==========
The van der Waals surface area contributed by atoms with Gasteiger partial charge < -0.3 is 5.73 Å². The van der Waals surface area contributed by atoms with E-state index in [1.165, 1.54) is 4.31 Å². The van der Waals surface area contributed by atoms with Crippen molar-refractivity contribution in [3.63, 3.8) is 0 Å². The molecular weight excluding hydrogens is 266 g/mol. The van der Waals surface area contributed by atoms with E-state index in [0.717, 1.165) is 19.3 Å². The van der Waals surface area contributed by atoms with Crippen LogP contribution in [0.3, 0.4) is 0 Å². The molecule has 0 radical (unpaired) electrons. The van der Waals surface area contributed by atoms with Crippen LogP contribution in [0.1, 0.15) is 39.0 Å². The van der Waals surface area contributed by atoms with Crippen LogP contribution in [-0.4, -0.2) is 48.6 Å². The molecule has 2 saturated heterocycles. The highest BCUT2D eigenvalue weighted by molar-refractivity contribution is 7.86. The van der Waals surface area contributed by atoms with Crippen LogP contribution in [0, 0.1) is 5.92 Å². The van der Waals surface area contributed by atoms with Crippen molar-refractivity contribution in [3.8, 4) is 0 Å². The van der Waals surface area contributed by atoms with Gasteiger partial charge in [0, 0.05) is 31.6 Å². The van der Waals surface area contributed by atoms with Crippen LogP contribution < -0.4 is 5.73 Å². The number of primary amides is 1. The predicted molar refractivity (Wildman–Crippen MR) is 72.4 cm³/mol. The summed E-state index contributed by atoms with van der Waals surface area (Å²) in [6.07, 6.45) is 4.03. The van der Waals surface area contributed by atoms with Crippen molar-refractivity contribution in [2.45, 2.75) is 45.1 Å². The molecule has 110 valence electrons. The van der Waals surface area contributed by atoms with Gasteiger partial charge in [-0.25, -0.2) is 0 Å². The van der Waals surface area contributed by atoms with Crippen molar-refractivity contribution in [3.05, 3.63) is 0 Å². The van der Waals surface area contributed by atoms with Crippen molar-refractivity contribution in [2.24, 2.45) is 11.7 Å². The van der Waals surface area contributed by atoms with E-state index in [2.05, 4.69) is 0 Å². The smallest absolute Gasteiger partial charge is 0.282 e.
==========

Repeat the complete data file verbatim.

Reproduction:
The van der Waals surface area contributed by atoms with Gasteiger partial charge < -0.3 is 5.73 Å². The van der Waals surface area contributed by atoms with E-state index in [1.165, 1.54) is 4.31 Å². The van der Waals surface area contributed by atoms with Crippen molar-refractivity contribution in [3.63, 3.8) is 0 Å². The molecular weight excluding hydrogens is 266 g/mol. The van der Waals surface area contributed by atoms with E-state index in [0.717, 1.165) is 19.3 Å². The van der Waals surface area contributed by atoms with Crippen LogP contribution in [0.3, 0.4) is 0 Å². The molecule has 0 radical (unpaired) electrons. The van der Waals surface area contributed by atoms with Crippen LogP contribution in [0.1, 0.15) is 39.0 Å². The van der Waals surface area contributed by atoms with Crippen LogP contribution in [-0.4, -0.2) is 48.6 Å². The molecule has 2 saturated heterocycles. The highest BCUT2D eigenvalue weighted by molar-refractivity contribution is 7.86. The van der Waals surface area contributed by atoms with Crippen LogP contribution in [0, 0.1) is 5.92 Å². The van der Waals surface area contributed by atoms with Crippen molar-refractivity contribution in [3.8, 4) is 0 Å². The van der Waals surface area contributed by atoms with Gasteiger partial charge in [0, 0.05) is 31.6 Å². The van der Waals surface area contributed by atoms with Crippen LogP contribution < -0.4 is 5.73 Å². The number of primary amides is 1. The predicted molar refractivity (Wildman–Crippen MR) is 72.4 cm³/mol. The summed E-state index contributed by atoms with van der Waals surface area (Å²) in [6.07, 6.45) is 4.03. The van der Waals surface area contributed by atoms with Crippen molar-refractivity contribution in [2.45, 2.75) is 45.1 Å². The molecule has 110 valence electrons. The van der Waals surface area contributed by atoms with Gasteiger partial charge in [-0.25, -0.2) is 0 Å². The van der Waals surface area contributed by atoms with Crippen molar-refractivity contribution in [3.05, 3.63) is 0 Å². The van der Waals surface area contributed by atoms with Crippen molar-refractivity contribution in [2.24, 2.45) is 11.7 Å². The van der Waals surface area contributed by atoms with E-state index in [2.05, 4.69) is 0 Å². The smallest absolute Gasteiger partial charge is 0.282 e.